Brain dopamine receptor plasticity

Testing a diathesis-stress hypothesis in an animal model

Simona Cabib, Alberto Oliverio, Rossella Ventura, Franco Lucchese, Stefano Puglisi-Allegra

Research output: Contribution to journalArticle

25 Citations (Scopus)

Abstract

A wealth of clinical data supports a major role of genetic liability as well as of altered brain dopamine (DA) functioning in different types of behavioural disturbances. Genetic influence on behaviour involves multiple genes, rather than one or two major genes, as well as non-genetic sources of variance. Thus, in recent years, increasing attention has been devoted to the involvement of stressful experiences (life events) in the development and expression of psychopathology. Moreover, a diathesis-stress hypothesis has been proposed, which suggests that the environmental factors (stress) are not specific for a given pathology, whereas genetic factors (diathesis) are. Results obtained in an animal model offer support to this hypothesis. Indeed, mice of the C57BL/6 and DBA/2 inbred strains are equally susceptible to stress but develop different behavioural disturbances related to different alterations of brain DA receptors. Moreover, quantitative trait loci (QTL) associations in the C57 (B) x DBA (D) recombinant inbred (RI) strains indicate a number of provisional QTLs influencing the behavioural effect of stress. Finally, the results of this analysis suggest the involvement of regulatory factors related to stress response and neural or synaptic plasticity in the control of brain DA receptor plasticity.

Original languageEnglish
Pages (from-to)153-160
Number of pages8
JournalPsychopharmacology
Volume132
Issue number2
DOIs
Publication statusPublished - 1997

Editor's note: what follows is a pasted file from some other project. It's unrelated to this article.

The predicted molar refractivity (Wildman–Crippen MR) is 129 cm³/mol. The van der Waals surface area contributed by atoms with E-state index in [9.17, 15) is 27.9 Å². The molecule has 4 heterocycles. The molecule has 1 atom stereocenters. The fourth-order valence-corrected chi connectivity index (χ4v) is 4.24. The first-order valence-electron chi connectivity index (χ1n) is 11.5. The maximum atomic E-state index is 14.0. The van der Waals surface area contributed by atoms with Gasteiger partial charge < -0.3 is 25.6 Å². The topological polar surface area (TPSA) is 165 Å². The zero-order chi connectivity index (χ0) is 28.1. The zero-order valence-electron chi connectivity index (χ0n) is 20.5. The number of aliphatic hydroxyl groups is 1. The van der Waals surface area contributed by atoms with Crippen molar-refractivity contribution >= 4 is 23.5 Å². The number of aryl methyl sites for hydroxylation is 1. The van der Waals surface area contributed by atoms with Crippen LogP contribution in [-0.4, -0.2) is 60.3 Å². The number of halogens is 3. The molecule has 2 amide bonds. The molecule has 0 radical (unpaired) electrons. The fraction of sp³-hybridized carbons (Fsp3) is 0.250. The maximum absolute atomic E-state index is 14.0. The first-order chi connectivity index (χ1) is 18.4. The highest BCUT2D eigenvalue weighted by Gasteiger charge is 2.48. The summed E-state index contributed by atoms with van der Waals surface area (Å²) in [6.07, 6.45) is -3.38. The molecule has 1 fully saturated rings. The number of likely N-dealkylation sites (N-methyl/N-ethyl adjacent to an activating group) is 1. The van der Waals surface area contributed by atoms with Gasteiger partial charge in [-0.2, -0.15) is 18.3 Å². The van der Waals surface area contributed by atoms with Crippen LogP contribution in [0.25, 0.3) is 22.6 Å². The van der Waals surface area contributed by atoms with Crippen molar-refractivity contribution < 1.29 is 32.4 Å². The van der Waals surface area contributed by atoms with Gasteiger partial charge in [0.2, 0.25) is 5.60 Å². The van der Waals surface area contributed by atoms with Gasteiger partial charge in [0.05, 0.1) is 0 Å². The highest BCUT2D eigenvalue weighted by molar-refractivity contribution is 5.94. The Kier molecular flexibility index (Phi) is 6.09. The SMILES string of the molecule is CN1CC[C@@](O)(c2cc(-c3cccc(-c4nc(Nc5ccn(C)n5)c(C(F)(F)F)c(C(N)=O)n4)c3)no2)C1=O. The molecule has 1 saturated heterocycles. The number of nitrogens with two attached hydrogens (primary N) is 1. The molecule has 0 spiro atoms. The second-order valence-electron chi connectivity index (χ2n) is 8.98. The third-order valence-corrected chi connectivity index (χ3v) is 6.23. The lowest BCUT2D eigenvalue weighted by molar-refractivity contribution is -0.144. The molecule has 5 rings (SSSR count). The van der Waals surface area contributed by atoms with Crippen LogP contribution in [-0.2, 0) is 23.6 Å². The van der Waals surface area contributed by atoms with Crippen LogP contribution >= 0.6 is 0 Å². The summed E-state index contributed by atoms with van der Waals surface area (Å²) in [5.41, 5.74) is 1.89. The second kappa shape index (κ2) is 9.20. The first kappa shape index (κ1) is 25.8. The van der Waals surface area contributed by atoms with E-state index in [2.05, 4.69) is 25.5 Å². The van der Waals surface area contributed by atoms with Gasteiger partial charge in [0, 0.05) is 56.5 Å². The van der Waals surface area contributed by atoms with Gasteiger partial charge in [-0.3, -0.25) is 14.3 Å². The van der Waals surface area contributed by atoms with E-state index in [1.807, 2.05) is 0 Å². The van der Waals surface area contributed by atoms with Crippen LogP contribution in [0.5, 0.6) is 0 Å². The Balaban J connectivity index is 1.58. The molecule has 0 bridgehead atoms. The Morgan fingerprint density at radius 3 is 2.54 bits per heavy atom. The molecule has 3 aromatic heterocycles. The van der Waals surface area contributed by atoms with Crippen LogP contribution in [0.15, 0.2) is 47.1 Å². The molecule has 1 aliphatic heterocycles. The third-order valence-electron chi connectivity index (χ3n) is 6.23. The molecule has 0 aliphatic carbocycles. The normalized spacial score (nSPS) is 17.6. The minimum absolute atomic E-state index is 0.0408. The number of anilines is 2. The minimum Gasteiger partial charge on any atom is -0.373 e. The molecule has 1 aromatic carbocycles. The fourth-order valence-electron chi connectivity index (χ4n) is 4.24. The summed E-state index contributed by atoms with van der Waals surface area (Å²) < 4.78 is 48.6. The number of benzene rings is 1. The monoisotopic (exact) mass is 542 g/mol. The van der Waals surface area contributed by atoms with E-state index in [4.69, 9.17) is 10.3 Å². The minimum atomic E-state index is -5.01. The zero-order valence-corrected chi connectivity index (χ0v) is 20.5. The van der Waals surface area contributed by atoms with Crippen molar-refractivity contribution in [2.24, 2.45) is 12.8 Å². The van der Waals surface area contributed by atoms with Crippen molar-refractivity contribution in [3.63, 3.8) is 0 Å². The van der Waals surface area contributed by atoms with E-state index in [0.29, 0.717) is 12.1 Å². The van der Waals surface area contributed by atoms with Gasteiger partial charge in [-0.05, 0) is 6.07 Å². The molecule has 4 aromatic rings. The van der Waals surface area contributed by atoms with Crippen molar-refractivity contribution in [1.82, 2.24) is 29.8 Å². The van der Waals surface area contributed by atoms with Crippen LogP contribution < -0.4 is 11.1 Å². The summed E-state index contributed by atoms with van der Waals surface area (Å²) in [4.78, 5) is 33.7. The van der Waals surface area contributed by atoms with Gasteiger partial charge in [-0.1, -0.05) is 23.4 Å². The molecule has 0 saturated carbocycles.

Fingerprint

Disease Susceptibility
Dopamine Receptors
Neuronal Plasticity
Animal Models
Brain
Inbred DBA Mouse
Quantitative Trait Loci
Psychopathology
Inbred C57BL Mouse
Genes
Dopamine
Pathology

Keywords

  • Autoreceptor
  • Behavioural genetics
  • BXD RI strains
  • D2 receptors
  • Genetic liability
  • Nucleus accumbens
  • Psychopathology
  • Stress
  • Ventral tegmental area

ASJC Scopus subject areas

  • Pharmacology

Cite this

Brain dopamine receptor plasticity : Testing a diathesis-stress hypothesis in an animal model. / Cabib, Simona; Oliverio, Alberto; Ventura, Rossella; Lucchese, Franco; Puglisi-Allegra, Stefano.

In: Psychopharmacology, Vol. 132, No. 2, 1997, p. 153-160.

Research output: Contribution to journalArticle

@article{3812a1b08fd343dda2af772fcb6ad412,
title = "Brain dopamine receptor plasticity: Testing a diathesis-stress hypothesis in an animal model",
abstract = "A wealth of clinical data supports a major role of genetic liability as well as of altered brain dopamine (DA) functioning in different types of behavioural disturbances. Genetic influence on behaviour involves multiple genes, rather than one or two major genes, as well as non-genetic sources of variance. Thus, in recent years, increasing attention has been devoted to the involvement of stressful experiences (life events) in the development and expression of psychopathology. Moreover, a diathesis-stress hypothesis has been proposed, which suggests that the environmental factors (stress) are not specific for a given pathology, whereas genetic factors (diathesis) are. Results obtained in an animal model offer support to this hypothesis. Indeed, mice of the C57BL/6 and DBA/2 inbred strains are equally susceptible to stress but develop different behavioural disturbances related to different alterations of brain DA receptors. Moreover, quantitative trait loci (QTL) associations in the C57 (B) x DBA (D) recombinant inbred (RI) strains indicate a number of provisional QTLs influencing the behavioural effect of stress. Finally, the results of this analysis suggest the involvement of regulatory factors related to stress response and neural or synaptic plasticity in the control of brain DA receptor plasticity.",